What if we reviewed books like computer games?
The Dark Tower: The Gunslinger is the first in an epic fiction saga from writer Stephen King and publisher Hodder and Stoughton. It’s entering a crowded market, saturated with other titles in the fantasy genre like Lord of the Rings III: Warfare of the Ring and Wheel of Time 2011 with its newly released Book of the Year Edition. Can this gunslinger draw first blood in the book wars, or does it end up firing blanks?
The Dark Tower is a marked change for King, whose previous works include classic horror titles The Stand and The Shining. The Gunslinger was originally released as episodic content from 1978 in five parts, until its eventual launch as a bound product in 1982. 2003 saw a remake of the book, bringing it into step with later parts in the Dark Tower heptalogy. Despite the advances of modern printing technology and a high-definition lick of paint on the cover, it’s showing its age: the graphical illustrations are dated and crude.
But as we all know, it’s not about the graphics: it’s about the bookread! It’s a third person action adventure novel, where you follow the last gunslinger Roland Deschain on his quest for the eponymous Dark Tower. Pursuing the mysterious Man in Black with his companion Jake and encountering foes like the hideous Slow Mutants, Roland’s journey is a somewhat linear one. There’s little sense of agency for the reader, no optional footnotes to break up the main storyline and once finished there’s not much incentive to read it through again. While this might have been state-of-the-art storytelling back in 1982, in the days of Choose Your Own Adventure books and modern interactive fiction it's antiquated and constricting.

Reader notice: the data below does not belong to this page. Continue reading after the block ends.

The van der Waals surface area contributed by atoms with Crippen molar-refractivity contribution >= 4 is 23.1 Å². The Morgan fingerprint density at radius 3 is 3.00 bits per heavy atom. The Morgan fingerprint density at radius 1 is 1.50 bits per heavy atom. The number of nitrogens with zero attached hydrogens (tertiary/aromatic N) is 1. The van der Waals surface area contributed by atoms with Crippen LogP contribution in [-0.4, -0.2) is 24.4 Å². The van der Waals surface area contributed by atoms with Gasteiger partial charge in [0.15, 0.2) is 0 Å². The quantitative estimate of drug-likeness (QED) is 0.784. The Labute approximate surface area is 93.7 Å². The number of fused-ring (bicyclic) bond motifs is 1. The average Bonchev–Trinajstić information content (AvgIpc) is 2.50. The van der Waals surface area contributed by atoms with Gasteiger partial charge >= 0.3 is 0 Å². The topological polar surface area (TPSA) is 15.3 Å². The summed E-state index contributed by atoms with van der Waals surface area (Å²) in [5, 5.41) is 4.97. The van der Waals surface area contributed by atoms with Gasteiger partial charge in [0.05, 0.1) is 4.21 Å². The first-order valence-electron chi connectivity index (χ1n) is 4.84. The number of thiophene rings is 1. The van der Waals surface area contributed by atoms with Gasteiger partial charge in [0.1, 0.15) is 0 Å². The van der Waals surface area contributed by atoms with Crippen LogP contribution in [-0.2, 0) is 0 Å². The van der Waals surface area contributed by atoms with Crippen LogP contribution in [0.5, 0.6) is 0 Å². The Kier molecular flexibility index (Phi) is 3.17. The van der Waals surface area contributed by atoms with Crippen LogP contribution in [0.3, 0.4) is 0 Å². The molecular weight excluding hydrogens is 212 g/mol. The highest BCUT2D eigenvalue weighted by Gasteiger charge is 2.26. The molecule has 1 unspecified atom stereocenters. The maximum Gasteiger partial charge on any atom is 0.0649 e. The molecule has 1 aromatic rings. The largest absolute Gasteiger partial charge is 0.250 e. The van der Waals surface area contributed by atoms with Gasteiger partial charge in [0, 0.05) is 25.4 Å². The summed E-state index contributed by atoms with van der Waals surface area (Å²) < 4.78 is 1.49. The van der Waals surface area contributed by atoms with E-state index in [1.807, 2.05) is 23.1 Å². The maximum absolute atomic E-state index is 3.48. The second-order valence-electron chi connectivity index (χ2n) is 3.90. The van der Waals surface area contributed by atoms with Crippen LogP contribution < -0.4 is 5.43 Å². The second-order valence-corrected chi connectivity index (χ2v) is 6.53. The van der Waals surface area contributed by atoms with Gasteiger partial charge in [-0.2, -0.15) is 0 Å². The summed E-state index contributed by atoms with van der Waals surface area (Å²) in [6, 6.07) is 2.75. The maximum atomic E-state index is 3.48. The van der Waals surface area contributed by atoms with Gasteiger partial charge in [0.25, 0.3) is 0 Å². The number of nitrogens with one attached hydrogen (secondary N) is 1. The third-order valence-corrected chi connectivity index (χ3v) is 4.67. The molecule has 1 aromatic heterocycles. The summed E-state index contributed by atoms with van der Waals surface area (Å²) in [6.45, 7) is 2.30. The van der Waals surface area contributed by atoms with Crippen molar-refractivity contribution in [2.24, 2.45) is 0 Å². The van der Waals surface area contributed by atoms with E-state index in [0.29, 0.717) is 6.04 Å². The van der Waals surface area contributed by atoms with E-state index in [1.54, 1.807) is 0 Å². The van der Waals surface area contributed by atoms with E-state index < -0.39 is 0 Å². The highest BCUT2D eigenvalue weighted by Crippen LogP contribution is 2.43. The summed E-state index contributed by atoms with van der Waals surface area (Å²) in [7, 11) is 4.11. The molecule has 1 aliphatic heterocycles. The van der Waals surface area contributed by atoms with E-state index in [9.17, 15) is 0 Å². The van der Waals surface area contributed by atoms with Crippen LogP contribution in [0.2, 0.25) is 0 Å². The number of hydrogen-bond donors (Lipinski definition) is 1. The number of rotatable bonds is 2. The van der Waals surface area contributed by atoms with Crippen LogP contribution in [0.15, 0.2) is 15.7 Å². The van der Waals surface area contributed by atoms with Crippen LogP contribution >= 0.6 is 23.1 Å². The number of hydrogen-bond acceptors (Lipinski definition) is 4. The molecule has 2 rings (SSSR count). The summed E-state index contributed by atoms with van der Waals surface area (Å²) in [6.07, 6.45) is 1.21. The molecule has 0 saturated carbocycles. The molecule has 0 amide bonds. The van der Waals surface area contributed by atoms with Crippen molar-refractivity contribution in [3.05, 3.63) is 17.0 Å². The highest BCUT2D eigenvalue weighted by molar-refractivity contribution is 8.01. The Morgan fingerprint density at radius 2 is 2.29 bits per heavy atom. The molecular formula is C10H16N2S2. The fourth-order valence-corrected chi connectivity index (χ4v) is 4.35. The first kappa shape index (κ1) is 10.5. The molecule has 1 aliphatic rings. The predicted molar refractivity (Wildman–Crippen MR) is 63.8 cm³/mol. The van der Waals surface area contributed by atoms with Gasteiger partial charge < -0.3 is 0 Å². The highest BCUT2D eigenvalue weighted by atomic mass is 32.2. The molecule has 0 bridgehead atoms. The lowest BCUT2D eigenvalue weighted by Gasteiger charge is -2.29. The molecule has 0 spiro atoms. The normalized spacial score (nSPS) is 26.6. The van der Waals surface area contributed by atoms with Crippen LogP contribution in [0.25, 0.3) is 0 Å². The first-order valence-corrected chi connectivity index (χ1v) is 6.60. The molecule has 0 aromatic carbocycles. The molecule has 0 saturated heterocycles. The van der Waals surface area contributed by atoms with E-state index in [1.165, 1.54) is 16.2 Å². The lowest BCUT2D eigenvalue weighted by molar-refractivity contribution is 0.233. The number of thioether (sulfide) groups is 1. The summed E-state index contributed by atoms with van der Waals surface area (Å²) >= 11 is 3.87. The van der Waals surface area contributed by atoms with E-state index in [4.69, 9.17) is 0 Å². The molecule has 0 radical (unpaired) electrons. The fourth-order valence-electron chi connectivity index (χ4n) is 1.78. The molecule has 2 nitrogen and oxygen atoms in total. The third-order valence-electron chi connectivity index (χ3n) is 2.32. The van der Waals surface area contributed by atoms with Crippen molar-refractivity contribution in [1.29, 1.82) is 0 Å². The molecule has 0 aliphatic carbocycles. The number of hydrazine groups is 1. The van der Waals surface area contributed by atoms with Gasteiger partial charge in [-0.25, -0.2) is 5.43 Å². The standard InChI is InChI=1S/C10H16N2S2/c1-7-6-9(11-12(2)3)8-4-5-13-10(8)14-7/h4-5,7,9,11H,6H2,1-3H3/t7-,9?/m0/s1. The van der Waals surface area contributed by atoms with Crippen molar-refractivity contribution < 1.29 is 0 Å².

The Gunslinger is an immersive tale with rich characterisation. If Roland got in a fight with Aragorn from Lord of the Rings, the King of Gondor would be shot full of holes faster than the plot of Independence Day. He is a grizzly, gnarled badass and great fun to read. Jake is a stereotypical whiny sidekick, serving to distract and force Roland into some plot exposition. Luckily you’re not forced to step into Jake’s shoes at any point, but perhaps some variation would have been nice. In a frustrating move, the book ends on a cliffhanger and merely whets the appetite for a sequel. It nearly feels like a cynical cash-in on the part of the author, but King does state that it is merely the first part of the series.
Despite its engrossing story and great bookread, The Gunslinger suffers from some serious technical deficiencies. There is little to no music, save for the realistic rustling of pages as you read and the ambience of passing traffic outside your bedroom window. Although it’s easy to save your place in the story with the now obligatory bookmark feature, the book doesn’t automatically save your progress. In one intense reading session, I dropped the book on the floor, which led to several minutes of frustrating backtracking. It’s not easy to re-read previous chapters once you’ve finished them unless you keep a series of bookmarks, but that just takes up space in the paperback and can result in resuming from the wrong bookmark if you’re not careful. As an experienced reader and with careful bookmarking, I finished the story in six hours, but newcomers might stretch it out to eight or ten.
As you’d expect from a novel released in the 1980s, there is no online functionality and limited multi-reader activity on offer. I tried reading it to a friend, but the co-operative elements weren’t as good as, say, a book of crosswords. Hodder and Stoughton have cynically removed Chapter 9 from the book, although it doesn’t affect the overall narrative to a great extent, and will be releasing it as paid DLPC (downloadable, printable content) in the near future so readers can awkwardly glue it into the blank space in the book. There are also some glaring text errors: Stephen King has promised a patch in the form of a packet of stickers, which should be available for free from his website in the next couple of weeks.
The Gunslinger remains a classic work of fiction, even if it has aged and might be hard for modern readers to appreciate with their ever-decreasing attention spans. It’s a slow burner (not literally: the book is highly flammable) but a rewarding experience that comes highly recommended to fans of the genre. Give it time to holster your attention and it will have you turning pages like you’re animating a flick book: even if it’s been overlooked in favour of more famous alternatives, it still goes out guns blazing.
Next week, Alan draws some conclusions about Volume II: The Drawing of the Three.